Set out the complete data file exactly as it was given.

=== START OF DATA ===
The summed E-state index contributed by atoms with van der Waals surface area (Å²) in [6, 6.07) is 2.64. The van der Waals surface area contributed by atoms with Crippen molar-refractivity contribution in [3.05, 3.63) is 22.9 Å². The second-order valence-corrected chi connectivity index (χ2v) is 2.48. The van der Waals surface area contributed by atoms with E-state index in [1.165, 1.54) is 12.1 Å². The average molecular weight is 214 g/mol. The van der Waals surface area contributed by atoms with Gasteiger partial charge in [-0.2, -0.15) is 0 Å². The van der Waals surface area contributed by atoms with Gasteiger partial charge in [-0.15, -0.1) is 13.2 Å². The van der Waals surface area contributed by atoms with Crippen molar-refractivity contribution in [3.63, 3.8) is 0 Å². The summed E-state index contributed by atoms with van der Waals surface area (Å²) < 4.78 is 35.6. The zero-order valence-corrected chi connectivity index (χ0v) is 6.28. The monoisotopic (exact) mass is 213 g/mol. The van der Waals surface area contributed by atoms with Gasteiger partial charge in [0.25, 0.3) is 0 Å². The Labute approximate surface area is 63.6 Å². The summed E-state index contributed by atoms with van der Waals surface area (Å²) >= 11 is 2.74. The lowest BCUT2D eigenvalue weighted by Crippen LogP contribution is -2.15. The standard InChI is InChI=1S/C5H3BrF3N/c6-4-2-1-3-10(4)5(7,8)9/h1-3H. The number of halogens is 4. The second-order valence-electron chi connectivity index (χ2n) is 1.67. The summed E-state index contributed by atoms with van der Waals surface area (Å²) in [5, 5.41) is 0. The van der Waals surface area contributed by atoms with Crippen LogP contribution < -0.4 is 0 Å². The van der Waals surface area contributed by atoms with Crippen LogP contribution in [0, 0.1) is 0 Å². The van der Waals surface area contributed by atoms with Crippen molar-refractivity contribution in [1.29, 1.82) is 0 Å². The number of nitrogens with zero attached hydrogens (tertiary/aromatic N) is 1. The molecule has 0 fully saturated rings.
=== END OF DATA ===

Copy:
The summed E-state index contributed by atoms with van der Waals surface area (Å²) in [6, 6.07) is 2.64. The van der Waals surface area contributed by atoms with Crippen molar-refractivity contribution in [3.05, 3.63) is 22.9 Å². The second-order valence-corrected chi connectivity index (χ2v) is 2.48. The van der Waals surface area contributed by atoms with E-state index in [1.165, 1.54) is 12.1 Å². The average molecular weight is 214 g/mol. The van der Waals surface area contributed by atoms with Gasteiger partial charge in [-0.2, -0.15) is 0 Å². The van der Waals surface area contributed by atoms with Gasteiger partial charge in [-0.15, -0.1) is 13.2 Å². The van der Waals surface area contributed by atoms with Crippen molar-refractivity contribution in [3.63, 3.8) is 0 Å². The summed E-state index contributed by atoms with van der Waals surface area (Å²) < 4.78 is 35.6. The zero-order valence-corrected chi connectivity index (χ0v) is 6.28. The monoisotopic (exact) mass is 213 g/mol. The van der Waals surface area contributed by atoms with Gasteiger partial charge in [0.25, 0.3) is 0 Å². The Labute approximate surface area is 63.6 Å². The summed E-state index contributed by atoms with van der Waals surface area (Å²) >= 11 is 2.74. The lowest BCUT2D eigenvalue weighted by Crippen LogP contribution is -2.15. The standard InChI is InChI=1S/C5H3BrF3N/c6-4-2-1-3-10(4)5(7,8)9/h1-3H. The number of halogens is 4. The second-order valence-electron chi connectivity index (χ2n) is 1.67. The summed E-state index contributed by atoms with van der Waals surface area (Å²) in [5, 5.41) is 0. The van der Waals surface area contributed by atoms with Crippen LogP contribution < -0.4 is 0 Å². The van der Waals surface area contributed by atoms with Crippen LogP contribution in [0, 0.1) is 0 Å². The van der Waals surface area contributed by atoms with Crippen molar-refractivity contribution in [1.29, 1.82) is 0 Å². The number of nitrogens with zero attached hydrogens (tertiary/aromatic N) is 1. The molecule has 0 fully saturated rings.